She has many memories of past Olympics with physical reminders of those experiences.
Linda Johnson is not an Olympic athlete but she is a veteran of three Olympic Games.
Pins, clothes, and friendships unite her experiences in Atlanta, Salt Lake City, and Japan.
"It's a great way to meet people from around the world and make friends," she said.
Linda Johnson is the Development Director for Smoky Mountain Resort Ministries based in Gatlinburg.
She worked hospitality for the Summer Games in Atlanta.
That's where she started her pin collection which she continued to build as she volunteered at more Games including the Winter Olympics in Salt Lake City.
"It's a beautiful place a lot like it is here at Ober. I loved watching people ski, do the luge, those type of events were wonderful. And then I went to Japan in Nagano aI went to the Nagono Olympics and that was just a whole great cultural experience. I lived with a family outside of Nagano and I just got to live the Japanese life for about a month. It was awesome," she said.
Her Olympics wardrobe is also pretty awesome.
"I wear my USA sweater so people will say oh you are from the United States then I ask them questions, where are you from, it starts a dialogue. And so you always wear something that represents the country you are from so that you can easily meet people," she said. "I usually wear in the Winter Games I have a red cowboy that I wear. I stick Olympic pins on it."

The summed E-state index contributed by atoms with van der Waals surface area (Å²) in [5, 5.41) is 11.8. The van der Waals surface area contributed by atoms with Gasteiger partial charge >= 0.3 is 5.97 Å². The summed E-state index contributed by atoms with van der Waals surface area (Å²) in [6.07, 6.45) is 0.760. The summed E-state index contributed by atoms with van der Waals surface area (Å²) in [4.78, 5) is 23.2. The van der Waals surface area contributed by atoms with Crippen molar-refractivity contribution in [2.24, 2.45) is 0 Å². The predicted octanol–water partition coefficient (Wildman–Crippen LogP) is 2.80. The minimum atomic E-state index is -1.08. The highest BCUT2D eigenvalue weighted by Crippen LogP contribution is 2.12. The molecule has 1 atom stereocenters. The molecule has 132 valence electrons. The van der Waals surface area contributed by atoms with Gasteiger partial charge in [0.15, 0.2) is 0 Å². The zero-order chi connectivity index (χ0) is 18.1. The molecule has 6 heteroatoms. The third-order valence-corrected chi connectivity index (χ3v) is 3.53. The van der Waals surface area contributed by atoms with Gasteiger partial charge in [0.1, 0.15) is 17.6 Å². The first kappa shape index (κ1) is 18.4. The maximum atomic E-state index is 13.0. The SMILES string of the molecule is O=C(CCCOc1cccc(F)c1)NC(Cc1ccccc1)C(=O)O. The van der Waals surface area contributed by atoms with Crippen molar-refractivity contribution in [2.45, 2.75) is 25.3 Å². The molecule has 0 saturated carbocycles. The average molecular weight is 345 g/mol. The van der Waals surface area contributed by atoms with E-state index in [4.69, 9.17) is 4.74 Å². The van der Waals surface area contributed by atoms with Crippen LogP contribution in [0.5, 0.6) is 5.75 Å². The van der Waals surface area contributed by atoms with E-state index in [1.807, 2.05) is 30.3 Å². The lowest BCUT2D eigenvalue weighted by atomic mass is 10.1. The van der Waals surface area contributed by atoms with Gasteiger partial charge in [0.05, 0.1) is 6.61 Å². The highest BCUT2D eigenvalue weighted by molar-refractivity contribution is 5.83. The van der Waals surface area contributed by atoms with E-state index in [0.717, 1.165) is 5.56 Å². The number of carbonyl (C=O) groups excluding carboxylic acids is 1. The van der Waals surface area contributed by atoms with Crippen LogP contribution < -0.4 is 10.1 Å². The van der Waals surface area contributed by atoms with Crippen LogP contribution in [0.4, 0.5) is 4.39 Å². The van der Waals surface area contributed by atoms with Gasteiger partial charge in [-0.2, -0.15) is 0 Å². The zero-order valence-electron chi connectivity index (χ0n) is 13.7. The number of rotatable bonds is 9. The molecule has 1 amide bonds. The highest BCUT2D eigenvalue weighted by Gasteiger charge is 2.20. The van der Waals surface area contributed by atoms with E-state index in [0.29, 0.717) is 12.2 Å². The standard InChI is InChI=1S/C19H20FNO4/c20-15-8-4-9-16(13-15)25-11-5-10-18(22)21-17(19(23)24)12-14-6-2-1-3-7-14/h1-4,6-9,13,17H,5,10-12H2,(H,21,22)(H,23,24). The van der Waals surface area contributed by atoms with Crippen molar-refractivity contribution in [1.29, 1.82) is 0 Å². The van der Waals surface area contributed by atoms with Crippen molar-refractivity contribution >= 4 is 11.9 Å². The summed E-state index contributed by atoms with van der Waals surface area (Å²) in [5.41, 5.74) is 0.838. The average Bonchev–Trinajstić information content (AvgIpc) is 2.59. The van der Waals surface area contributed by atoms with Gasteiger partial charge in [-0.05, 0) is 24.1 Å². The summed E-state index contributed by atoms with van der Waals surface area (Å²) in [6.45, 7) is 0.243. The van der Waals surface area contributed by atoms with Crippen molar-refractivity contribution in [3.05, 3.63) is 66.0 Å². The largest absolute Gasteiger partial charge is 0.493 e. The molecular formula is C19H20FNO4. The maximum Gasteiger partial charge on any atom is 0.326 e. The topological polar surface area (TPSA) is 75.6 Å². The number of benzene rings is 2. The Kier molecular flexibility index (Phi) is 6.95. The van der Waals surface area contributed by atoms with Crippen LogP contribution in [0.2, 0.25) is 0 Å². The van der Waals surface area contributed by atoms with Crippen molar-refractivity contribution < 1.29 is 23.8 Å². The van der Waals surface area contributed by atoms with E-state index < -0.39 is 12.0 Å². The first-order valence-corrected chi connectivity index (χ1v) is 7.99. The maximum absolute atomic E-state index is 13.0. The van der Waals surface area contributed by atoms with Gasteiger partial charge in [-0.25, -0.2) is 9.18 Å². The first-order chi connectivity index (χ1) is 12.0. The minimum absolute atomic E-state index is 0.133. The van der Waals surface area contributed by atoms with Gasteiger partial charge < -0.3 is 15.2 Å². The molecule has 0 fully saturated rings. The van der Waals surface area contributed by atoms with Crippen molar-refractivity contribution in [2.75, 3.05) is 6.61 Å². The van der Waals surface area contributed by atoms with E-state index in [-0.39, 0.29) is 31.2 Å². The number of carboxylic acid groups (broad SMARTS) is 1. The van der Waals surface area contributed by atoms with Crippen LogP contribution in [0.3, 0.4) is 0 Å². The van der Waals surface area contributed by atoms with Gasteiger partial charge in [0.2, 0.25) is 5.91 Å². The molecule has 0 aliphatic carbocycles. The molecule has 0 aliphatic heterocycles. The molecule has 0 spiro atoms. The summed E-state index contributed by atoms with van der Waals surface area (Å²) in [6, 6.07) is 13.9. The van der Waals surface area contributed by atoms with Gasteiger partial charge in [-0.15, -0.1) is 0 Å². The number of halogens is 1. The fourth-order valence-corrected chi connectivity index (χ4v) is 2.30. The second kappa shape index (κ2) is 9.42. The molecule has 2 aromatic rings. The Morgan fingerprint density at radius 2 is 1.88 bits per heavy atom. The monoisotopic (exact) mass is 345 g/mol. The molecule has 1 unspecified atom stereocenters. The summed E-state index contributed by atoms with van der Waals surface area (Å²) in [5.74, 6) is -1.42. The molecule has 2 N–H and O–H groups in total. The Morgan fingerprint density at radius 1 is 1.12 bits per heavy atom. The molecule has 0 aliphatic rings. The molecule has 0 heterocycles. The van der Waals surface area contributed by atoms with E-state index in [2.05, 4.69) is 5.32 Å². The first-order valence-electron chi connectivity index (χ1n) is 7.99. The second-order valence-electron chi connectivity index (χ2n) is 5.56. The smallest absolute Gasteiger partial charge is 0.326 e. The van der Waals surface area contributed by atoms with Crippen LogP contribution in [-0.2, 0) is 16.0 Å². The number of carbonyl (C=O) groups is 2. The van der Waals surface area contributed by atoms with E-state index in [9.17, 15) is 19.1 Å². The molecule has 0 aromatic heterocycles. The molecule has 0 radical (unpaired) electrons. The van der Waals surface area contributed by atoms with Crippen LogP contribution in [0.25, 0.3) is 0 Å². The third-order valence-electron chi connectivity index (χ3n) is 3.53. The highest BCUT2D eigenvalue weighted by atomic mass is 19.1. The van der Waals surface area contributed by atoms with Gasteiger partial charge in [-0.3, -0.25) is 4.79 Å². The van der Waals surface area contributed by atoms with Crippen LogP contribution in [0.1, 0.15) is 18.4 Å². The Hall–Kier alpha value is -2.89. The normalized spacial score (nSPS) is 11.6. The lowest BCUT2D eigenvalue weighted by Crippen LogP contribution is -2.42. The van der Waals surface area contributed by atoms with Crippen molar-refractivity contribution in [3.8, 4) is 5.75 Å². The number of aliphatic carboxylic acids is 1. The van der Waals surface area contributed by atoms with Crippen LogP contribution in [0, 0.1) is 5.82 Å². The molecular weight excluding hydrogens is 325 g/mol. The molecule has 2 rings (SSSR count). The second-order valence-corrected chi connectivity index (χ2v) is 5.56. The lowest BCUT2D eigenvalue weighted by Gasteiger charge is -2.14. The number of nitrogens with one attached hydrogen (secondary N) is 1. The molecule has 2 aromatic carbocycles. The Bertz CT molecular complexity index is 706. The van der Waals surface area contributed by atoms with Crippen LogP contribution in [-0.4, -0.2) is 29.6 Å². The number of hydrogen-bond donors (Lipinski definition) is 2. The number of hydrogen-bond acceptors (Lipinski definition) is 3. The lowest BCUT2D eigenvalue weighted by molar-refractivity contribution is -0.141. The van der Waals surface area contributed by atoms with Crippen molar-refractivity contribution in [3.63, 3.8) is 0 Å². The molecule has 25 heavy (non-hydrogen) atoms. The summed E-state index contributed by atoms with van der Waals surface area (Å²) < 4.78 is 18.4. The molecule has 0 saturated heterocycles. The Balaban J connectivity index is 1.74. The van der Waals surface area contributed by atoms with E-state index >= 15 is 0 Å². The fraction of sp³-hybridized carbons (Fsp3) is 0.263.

Seeing the pins prompts conversations about swapping the pins and that leads to contacts and friendships.
"I would wear this around and people would come up and say I have a pin from my country could I have a pin from your country and we would trade pins and then at the end of the Games I would end up with pins from all over the world and I have given away my pins from the United States," she said.
Her collections includes coveted countdown-to-the Olympics pins and a dog pin is from Germany.
She has More than Gold pins that are produced by a group of Christian denominations.
She did not go to Sydney but she swapped a pin for one from those Games.
Linda is not going to South Korea this year. Instead she is sponsoring a young woman from South Carolina so she can attend.
"In this culture, the Olympics culture, people will go to the Games and if they know you collect pins they will bring back pins for you . So my friends who are going to Korea I have already put in a request for the pins I would like to see," she said.
She would like to see another Olympics as a volunteer.
"It's a great way to represent your country, to represent your home town, and to just tell people in the world that you do care about them and that America is a great place to live," she said.